Leah Williamson on the Ireland skipper: ‘Katie [McCabe] is a big personality, someone who is very proud of where she comes from and has been authentic with the fans so a lot of people connect to her’

Leah Williamson in the Aviva Stadium on the eve of England's EURO 2025 clash against the Republic of Ireland

Leah Williamson in the Aviva Stadium on the eve of England's EURO 2025 clash against the Republic of Ireland Credit: Macdara Ferris

Christine Allen reports from the Aviva Stadium

The England captain Leah Williamson did not bat an eyelid as the thunderous rumblings of the Dart vibrated across the ceiling of the press conference room within the Aviva Stadium on Monday morning, so focused was the Arsenal number six on the battle to come in Dublin against the Girls in Green this week.

At club level Williamson has partnered closely with Katie McCabe since the Dubliner journeyed across the water at the tender age of 20 to join Arsenal.

When asked for her expert opinion on how England can put a stop to the Ireland captain, Williamson jibed with a smile.  “Well, if she doesn’t have the ball, she can’t do anything. That’s a good start.

“Katie [McCabe] is a big personality, someone who is very proud of where she comes from and has been authentic with the fans so a lot of people connect to her in that way, she knows her strengths and she has those strengths that can be game-changing as well.

"And she is someone who has raised the profile of the game, her game, and subsequently Arsenal. She has been an important player for us over the last couple of years.”

When asked by BBC reporter Jo Currie if the presence of the commanding centre back beside the England Head Coach at the pre-match press conference was an indication that she would be starting the game against Ireland, Sarina Wiegman answered in the affirmative, her characteristically direct Dutch manner giving a chuckle to the English and Irish reporters that peppered the slanted seating in the media room.

"Leah is an intelligent player," said Wiegman about the Gunners player. "What she brings is vision. Leah, in possession, is very bright and finds the right pass. The flexibility, the defence, being able to defend the space behind her together with everyone else."

Williamson has been unfit for selection for the Lionesses since her ACL injury against Manchester United in April of last year, a tear that forfeited both she and England's marauding winger Beth Mead from the 2023 World Cup Finals in New Zealand and Australia.

It has not been a smooth path back to the international setup for Williamson, who was cruelly recalled from the England squad in February due to a hamstring injury. 

Reflecting on how she has handled the long recovery process, the 27-year-old said. “It's been a difficult journey but I would be lying if I said it wasn't the thing I had my focus on. This is where I wanted to get back to. I wanted to get back into this squad. I have had some of the best memories of my life being a part of this team.”

The Lionesses have had a memorable two years under the astute and highly accoladed Wiegman, winning the Euros in 2022 before going on to lift the Finalissima in 2023 and finishing runners up in the World Cup.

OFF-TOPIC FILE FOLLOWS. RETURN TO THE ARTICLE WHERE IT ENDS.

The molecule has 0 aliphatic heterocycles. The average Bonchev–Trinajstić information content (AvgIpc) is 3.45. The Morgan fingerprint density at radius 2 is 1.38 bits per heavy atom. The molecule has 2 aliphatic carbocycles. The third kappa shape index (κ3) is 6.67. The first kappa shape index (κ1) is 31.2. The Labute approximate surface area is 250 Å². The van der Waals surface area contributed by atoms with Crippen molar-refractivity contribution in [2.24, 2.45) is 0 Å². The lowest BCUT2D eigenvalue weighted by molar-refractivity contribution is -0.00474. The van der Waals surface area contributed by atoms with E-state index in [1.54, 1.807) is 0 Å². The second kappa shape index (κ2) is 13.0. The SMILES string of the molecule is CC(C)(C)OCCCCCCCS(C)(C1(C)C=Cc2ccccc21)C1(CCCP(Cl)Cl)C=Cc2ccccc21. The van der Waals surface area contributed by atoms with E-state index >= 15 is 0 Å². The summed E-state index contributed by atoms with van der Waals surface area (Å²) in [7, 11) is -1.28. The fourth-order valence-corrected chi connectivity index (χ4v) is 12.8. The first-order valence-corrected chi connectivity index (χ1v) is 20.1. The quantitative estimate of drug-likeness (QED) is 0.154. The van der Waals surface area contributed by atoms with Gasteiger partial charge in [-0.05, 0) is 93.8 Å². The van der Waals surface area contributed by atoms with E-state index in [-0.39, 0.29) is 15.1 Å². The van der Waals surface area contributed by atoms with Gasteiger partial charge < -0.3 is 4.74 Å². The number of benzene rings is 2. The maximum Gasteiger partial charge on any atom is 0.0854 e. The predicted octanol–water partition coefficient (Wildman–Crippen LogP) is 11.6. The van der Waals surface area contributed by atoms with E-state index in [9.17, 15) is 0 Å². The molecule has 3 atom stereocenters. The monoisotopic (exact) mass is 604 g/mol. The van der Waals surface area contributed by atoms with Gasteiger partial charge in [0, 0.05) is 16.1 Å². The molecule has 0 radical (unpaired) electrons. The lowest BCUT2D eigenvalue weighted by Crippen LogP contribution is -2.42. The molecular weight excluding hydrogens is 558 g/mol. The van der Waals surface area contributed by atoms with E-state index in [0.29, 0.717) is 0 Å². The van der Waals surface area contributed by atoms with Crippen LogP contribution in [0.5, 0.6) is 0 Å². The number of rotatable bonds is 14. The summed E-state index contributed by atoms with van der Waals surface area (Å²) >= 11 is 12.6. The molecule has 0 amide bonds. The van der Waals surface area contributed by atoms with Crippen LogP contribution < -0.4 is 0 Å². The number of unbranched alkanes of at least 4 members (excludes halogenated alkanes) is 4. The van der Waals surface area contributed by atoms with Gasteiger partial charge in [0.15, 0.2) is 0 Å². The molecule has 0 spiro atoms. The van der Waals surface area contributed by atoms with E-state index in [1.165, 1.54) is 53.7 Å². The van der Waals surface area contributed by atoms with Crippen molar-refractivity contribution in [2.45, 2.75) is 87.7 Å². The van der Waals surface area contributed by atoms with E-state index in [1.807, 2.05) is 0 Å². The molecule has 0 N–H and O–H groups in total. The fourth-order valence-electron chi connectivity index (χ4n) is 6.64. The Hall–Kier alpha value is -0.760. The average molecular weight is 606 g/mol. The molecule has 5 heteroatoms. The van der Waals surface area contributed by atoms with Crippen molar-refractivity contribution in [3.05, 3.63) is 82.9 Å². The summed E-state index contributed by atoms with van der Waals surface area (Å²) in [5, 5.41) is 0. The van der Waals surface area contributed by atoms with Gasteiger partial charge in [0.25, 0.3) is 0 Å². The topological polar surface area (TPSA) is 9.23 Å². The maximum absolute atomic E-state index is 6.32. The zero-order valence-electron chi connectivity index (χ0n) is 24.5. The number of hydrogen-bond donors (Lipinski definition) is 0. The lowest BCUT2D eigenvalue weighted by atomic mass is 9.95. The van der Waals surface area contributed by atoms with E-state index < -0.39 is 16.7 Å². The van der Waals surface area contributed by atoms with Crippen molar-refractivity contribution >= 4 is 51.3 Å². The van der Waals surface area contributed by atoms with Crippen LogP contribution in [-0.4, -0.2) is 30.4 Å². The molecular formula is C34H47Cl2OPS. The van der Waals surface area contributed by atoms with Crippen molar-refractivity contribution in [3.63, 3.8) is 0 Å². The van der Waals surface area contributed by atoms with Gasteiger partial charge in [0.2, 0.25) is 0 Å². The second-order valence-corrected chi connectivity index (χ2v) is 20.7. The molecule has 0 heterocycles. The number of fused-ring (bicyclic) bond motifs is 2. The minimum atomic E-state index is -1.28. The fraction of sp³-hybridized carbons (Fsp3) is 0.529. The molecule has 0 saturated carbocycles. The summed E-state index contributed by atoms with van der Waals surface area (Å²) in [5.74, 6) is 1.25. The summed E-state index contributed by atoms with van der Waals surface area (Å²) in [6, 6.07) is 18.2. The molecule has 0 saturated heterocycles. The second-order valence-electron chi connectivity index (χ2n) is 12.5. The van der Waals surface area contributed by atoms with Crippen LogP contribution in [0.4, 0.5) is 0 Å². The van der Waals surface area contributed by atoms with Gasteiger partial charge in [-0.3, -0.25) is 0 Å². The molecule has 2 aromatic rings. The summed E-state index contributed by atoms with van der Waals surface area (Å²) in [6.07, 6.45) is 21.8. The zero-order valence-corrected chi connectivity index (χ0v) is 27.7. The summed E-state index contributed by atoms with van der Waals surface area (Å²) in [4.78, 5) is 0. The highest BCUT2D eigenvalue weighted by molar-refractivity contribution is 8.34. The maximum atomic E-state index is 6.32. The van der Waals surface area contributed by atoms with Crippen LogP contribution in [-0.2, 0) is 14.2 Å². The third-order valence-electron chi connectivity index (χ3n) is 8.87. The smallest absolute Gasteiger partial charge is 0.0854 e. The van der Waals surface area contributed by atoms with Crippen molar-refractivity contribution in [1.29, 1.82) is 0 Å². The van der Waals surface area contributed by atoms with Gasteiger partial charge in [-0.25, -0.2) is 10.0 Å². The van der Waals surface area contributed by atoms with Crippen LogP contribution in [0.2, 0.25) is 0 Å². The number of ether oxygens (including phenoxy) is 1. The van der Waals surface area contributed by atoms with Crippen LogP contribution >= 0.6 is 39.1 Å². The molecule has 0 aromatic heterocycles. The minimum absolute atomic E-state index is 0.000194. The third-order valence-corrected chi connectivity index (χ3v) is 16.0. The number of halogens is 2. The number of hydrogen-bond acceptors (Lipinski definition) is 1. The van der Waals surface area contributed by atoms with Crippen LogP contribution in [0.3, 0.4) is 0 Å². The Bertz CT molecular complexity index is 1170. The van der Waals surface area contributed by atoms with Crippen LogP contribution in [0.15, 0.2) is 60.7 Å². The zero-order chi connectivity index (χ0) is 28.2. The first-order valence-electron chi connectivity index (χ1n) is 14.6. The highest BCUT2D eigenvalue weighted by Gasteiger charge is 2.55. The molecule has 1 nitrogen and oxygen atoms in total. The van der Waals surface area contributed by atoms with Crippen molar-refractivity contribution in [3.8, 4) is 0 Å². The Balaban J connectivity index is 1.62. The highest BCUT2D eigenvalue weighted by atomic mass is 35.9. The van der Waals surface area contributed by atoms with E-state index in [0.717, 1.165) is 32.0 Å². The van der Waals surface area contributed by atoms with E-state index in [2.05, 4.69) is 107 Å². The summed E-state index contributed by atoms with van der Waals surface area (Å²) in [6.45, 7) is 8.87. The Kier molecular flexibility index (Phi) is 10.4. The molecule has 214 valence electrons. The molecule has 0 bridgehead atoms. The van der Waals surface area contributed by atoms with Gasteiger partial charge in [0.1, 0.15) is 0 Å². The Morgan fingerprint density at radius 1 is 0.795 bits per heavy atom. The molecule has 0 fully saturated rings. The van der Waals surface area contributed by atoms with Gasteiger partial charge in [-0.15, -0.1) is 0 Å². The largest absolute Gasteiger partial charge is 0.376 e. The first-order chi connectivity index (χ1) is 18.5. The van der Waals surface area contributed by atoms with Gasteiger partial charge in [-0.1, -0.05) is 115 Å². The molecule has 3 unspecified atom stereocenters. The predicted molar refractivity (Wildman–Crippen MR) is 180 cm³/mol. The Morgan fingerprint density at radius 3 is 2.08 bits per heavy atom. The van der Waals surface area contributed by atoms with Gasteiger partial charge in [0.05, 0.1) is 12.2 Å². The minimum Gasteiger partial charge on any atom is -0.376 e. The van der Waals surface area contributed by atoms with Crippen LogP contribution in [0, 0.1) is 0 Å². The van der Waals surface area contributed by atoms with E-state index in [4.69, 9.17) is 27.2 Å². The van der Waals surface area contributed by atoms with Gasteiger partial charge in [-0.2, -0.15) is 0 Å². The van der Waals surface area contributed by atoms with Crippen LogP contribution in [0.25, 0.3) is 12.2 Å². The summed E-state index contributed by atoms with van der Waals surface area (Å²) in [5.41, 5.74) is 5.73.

On whether her return to play in an England shirt would be an emotional one, the Milton Keynes defender said.

“Yeah. It will be, it was emotional on Friday. I am an emotional person. You have all seen me cry on many occasions. If there is a team you want to be in in the world I think the Lionesses would be up there. I love playing for England.”

Looking to England’s second group A3 clash against Ireland tomorrow evening, Williamson gave her thoughts on what England could anticipate from Eileen Gleeson’s women in green.

“I am expecting them to be really disciplined in the way that they defend and saw the 1-0 result against France,” said the Arsenal player. “I think it’s going to be a test for us to move the ball, move them, you can see the battles. They have got key players up top but also a strong defensive line as well. I know all those girls really well so it’s going to be a good one.”

Much has changed since Williamson’s last international game against the Matildas in April 2023, with Tottenham’s Grace Clinton and Manchester City’s Jess Park entering the fray, yet the double FA Cup winner still feels very much at home within the dressing room of the reigning European champions.

“The environment is still a nice one to be in, which is great news coming back in. In the last year, we weren’t lucky as we worked hard for it, but in 2021 and 2022 things really went our way. We played such high level stuff and like we said about the Euros, everything we touched was golden.

“There were so many different challenges at the World Cup, different things from different teams. The World Cup is such a crazy environment and we found a way to win every time. You’ve seen different sides of England over the last couple of years, a team that shows its competitiveness against anyone. When we’re at our game, we’re impressive to watch.

The difference I’ve seen is the competitiveness but the want to be better within the squad is the same.”

On the significance she personally feels at the prospect of facing Ireland in their national stadium - given the rivalry between both countries and their complex history, Williamson said:

“I think whenever I play for England and we have had so many different games against different opposition, I think being a successful team puts a target on your back regardless and we often meet teams who really, really want to beat us. 

“But I always trust that we want to beat them more. From a footballing perspective, I think it is going to be a great occasion.

"I am so happy that the game is at this stadium, to have this many people coming to watch women’s football is a huge credit to what Ireland have done over the last couple of years as well and we are going to enjoy that.”